Employer Alert – Ban on Salary History Information
In October 2015, New York City employers were banned from asking about applicants’ criminal conviction history during the application and interview process. This required many employers to update their employment applications, interview practices and background check process.
Two years later, beginning in October 2017, employers will be banned from inquiring about applicants’ salary history, requiring employers to revisit their hiring forms, policies and practices once more.
A New York City bill, signed by Mayor de Blasio, will amend the New York City Human Rights Law to make it an unlawful discriminatory practice for an employer to inquire about or rely on an applicants’ salary history information. The purpose of the law is to help break the cycle of gender pay equity, which is believed to be perpetuated, in part, by reliance on prior salary levels.
For purposes of the law, “salary history” means an applicant’s current or prior wage, benefits or other compensation. It does not include any objective measure of the applicant’s productivity such as revenue, sales, or other production reports. Employers may still discuss with the applicant what the applicant’s expectations are with respect to salary, benefits and other compensation, and what the employer is offering in those regards.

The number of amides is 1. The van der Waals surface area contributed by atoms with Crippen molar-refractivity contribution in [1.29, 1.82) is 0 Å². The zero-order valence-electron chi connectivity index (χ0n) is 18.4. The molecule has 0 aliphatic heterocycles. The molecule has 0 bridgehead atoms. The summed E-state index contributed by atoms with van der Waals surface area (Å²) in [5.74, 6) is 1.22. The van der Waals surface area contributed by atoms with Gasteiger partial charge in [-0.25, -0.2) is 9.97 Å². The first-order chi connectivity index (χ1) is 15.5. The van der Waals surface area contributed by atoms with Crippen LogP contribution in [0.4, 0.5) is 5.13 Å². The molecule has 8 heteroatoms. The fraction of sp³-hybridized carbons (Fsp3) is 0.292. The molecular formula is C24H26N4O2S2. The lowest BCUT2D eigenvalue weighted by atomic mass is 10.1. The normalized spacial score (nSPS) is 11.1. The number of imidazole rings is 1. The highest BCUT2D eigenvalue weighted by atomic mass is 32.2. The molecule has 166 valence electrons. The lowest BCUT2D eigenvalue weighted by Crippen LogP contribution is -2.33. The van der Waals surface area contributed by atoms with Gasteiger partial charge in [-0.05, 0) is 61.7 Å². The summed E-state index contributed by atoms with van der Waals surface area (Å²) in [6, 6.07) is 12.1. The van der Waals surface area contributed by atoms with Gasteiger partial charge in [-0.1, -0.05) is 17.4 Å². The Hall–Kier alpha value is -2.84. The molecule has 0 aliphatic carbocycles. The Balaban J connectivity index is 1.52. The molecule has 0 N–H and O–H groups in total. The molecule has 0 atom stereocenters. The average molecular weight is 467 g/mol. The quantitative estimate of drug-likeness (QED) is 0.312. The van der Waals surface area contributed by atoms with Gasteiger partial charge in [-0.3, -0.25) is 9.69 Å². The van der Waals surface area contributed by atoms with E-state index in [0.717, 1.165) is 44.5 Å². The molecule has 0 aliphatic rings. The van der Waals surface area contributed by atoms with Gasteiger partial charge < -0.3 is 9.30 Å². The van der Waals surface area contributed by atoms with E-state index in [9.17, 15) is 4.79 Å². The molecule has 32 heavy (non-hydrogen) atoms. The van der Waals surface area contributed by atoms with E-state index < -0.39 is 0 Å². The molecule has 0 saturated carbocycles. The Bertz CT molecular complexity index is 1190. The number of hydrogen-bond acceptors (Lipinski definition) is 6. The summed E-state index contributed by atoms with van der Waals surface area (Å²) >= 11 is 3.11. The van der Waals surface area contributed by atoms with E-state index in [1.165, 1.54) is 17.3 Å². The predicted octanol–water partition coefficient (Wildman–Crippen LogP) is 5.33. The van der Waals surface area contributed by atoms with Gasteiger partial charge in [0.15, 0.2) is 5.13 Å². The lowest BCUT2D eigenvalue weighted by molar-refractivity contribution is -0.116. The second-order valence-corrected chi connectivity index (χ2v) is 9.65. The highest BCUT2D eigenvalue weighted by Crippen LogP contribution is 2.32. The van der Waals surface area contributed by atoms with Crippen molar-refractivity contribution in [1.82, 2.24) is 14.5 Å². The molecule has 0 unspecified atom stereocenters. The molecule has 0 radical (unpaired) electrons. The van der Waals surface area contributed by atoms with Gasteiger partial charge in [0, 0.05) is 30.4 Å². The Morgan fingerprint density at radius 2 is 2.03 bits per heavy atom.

Employers may not, however, make any inquiries to an applicant for the purpose of finding out the applicant’s salary history, and may not make such inquiries to any of the applicant’s current of former employers. Employers are also prohibited from performing searches of publicly available records or reports for the purpose of obtaining an applicant’s salary history.
If an employer is otherwise aware of an applicant’s salary history, the employer may not rely on the information in determining the salary, benefits or other compensation for such applicant during the hiring process, including the negotiation of any contract, unless the salary history was disclosed by the applicant voluntarily and without prompting.
Violations of this law can result in civil penalties of up to $125,000, or $250,000 where the violation is found to be willful, wanton or malicious. Individuals can also pursue claims against a company for violation of the law, seeking damages such as back-pay, emotional distress damages and attorneys’ fees.
To prepare for this new law, employers should review their application forms, reference check processes, and other interview and hiring practices to determine what modifications are required. Any employees involved in the interview process must also be trained to avoid any direct or indirect inquiries into prohibited salary history information. Companies should also consider a plan to document an applicant’s voluntary disclosure of salary history to avoid any claims that the information was somehow prompted by the employer.